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The delayed diagnosis of cancer is often a sentence of death. When one of the possible diagnoses is cancer it seems to me that the medical standard of care should include the most definite tests available. The patient should have the right to refuse the tests, but the doctor should fully inform the patient of their availability, risks and costs. To withhold this information while trying to rule out cancer is medical malpractice in my opinion.

Man says prostate cancer was avoidable, blames WVU

CHARLESTON – A Kanawha County man says the development of his prostate cancer could have been avoided if hospital staff had suggested an examination.

Chester Bellman filed a lawsuit Aug. 14 in Kanawha Circuit Court alleging that the employees at Family Medicine Center in Charleston did not provide the proper standard of care.

“(Defendants’) agents, servants and employees were negligent in their care and treatment of Mr. Bellman due to their failure to offer, recommend or suggest that in addition to his digital rectal examination, that he be given the opportunity to have a (Prostate-Specific Antigen) test in 2001,” the complaint says.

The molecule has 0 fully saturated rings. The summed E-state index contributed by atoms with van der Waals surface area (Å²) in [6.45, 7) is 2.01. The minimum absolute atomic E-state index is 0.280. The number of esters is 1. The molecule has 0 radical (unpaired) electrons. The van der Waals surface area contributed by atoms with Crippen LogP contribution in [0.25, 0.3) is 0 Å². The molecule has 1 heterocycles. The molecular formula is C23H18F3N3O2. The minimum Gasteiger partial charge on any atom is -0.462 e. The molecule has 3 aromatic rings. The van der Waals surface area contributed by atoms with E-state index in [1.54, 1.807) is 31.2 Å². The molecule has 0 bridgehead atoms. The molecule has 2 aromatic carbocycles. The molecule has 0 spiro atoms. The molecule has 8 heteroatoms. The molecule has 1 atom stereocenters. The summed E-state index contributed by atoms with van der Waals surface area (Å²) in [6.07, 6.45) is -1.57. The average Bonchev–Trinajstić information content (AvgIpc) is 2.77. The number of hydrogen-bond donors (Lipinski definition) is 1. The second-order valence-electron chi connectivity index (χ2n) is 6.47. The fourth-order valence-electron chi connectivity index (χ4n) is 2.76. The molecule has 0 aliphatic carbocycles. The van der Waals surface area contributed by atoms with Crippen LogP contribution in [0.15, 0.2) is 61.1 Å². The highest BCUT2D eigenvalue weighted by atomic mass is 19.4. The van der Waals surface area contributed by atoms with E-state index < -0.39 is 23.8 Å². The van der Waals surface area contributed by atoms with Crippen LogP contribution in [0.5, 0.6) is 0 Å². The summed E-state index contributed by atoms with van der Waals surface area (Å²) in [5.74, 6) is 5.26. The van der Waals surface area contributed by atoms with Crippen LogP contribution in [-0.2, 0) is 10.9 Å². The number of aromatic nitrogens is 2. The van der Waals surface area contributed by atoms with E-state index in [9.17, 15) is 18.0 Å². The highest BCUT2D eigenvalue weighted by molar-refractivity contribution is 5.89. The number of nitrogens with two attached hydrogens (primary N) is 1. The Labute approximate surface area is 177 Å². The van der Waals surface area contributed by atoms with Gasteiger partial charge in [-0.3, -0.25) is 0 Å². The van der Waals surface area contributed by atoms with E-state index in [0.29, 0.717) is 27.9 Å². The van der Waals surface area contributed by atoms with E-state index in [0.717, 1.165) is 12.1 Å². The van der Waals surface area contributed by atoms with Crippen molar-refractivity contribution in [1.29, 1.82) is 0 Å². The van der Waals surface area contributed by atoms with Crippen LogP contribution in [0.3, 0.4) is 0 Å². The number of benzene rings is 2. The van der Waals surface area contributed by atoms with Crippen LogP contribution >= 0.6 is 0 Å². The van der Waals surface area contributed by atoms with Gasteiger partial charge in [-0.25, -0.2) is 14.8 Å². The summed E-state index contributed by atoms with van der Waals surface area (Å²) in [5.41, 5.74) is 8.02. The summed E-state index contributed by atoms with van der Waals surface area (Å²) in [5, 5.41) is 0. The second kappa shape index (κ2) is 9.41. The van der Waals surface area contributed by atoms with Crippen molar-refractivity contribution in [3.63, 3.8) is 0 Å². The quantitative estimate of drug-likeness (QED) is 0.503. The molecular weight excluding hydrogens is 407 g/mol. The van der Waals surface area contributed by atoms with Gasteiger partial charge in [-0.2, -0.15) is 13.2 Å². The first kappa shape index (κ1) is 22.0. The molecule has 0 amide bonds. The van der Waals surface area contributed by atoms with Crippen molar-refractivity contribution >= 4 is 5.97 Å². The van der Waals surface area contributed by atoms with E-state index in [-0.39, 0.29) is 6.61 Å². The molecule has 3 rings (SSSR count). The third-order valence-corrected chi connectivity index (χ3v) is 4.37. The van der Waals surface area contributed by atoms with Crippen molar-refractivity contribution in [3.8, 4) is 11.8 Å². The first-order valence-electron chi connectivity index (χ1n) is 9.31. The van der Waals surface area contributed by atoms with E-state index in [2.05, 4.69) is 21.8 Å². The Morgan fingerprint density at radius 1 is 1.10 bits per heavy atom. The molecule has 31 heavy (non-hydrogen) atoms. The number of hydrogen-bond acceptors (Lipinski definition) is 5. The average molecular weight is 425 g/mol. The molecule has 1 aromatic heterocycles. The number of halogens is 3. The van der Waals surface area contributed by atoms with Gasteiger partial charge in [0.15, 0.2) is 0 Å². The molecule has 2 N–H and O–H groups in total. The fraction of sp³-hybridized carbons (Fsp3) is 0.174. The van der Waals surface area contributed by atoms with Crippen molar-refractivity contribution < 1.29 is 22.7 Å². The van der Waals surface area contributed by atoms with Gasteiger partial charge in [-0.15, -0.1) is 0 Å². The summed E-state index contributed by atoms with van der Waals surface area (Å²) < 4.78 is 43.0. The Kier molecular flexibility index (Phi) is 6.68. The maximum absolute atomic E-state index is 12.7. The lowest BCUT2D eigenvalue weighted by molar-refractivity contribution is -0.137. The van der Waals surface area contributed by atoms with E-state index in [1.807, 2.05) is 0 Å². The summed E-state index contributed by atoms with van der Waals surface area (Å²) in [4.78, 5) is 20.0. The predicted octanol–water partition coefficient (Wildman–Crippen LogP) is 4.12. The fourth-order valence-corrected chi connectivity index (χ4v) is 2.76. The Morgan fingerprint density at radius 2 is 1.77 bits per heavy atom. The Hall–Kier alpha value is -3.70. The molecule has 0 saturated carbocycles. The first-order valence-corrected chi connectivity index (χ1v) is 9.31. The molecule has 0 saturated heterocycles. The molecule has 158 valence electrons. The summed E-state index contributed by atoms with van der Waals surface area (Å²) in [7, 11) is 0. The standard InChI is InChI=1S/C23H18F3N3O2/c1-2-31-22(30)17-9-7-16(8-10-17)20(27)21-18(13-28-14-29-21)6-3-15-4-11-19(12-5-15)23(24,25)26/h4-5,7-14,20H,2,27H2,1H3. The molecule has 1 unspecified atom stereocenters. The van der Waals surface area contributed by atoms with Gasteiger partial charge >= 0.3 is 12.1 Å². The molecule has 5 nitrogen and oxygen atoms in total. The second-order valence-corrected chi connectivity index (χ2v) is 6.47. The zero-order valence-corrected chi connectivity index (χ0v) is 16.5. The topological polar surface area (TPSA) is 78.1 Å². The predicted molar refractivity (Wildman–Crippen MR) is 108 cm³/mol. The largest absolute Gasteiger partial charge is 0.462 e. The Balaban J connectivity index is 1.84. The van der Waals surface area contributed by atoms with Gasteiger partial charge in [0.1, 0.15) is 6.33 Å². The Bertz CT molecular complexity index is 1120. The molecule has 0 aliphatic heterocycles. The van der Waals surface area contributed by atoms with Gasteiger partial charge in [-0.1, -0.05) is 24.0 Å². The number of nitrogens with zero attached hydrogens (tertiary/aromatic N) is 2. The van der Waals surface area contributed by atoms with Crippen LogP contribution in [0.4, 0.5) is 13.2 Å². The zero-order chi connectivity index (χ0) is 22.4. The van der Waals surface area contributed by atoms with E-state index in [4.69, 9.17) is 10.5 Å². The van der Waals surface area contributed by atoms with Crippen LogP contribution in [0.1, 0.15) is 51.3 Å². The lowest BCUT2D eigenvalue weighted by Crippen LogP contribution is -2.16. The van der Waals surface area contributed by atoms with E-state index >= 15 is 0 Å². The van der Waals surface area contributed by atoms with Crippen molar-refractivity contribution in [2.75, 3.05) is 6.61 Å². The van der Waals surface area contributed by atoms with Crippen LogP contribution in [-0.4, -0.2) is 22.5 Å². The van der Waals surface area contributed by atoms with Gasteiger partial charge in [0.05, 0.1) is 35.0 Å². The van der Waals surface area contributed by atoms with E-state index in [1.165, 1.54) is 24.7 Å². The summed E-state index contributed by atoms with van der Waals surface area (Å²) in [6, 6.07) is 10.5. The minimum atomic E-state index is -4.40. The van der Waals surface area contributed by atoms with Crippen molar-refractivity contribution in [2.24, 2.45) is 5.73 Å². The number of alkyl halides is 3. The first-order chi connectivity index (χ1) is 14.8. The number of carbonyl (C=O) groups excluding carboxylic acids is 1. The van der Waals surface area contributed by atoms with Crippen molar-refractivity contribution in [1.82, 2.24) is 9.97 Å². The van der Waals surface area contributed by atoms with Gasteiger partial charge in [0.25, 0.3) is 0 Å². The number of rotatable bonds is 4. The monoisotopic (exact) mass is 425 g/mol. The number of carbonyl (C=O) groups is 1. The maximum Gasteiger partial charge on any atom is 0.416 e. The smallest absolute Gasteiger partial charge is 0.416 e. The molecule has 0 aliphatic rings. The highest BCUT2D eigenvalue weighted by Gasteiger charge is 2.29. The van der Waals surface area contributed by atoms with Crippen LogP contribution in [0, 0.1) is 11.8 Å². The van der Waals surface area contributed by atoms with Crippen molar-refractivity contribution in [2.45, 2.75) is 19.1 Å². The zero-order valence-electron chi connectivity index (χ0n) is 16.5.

Bellman says that his initial digital rectal exam on June 6, 2001, could not fully diagnose the state of his prostate, like a PSA test would have.

He says now his prostate cancer has metastasized and has been told that he will eventually die from it.

“If the accepted standard of care had been followed, it would have resulted in a greater than 25 percent chance that Mr. Bellman would have had an improved or complete recovery from his prostate cancer,” the complaint says.

He adds that his initial digital rectal exam showed “small fragments of large intestine with mild grandular hyperplasic changes, mild chronic inflammation present and no morphologic evidence of dysplasia or malignancy.”

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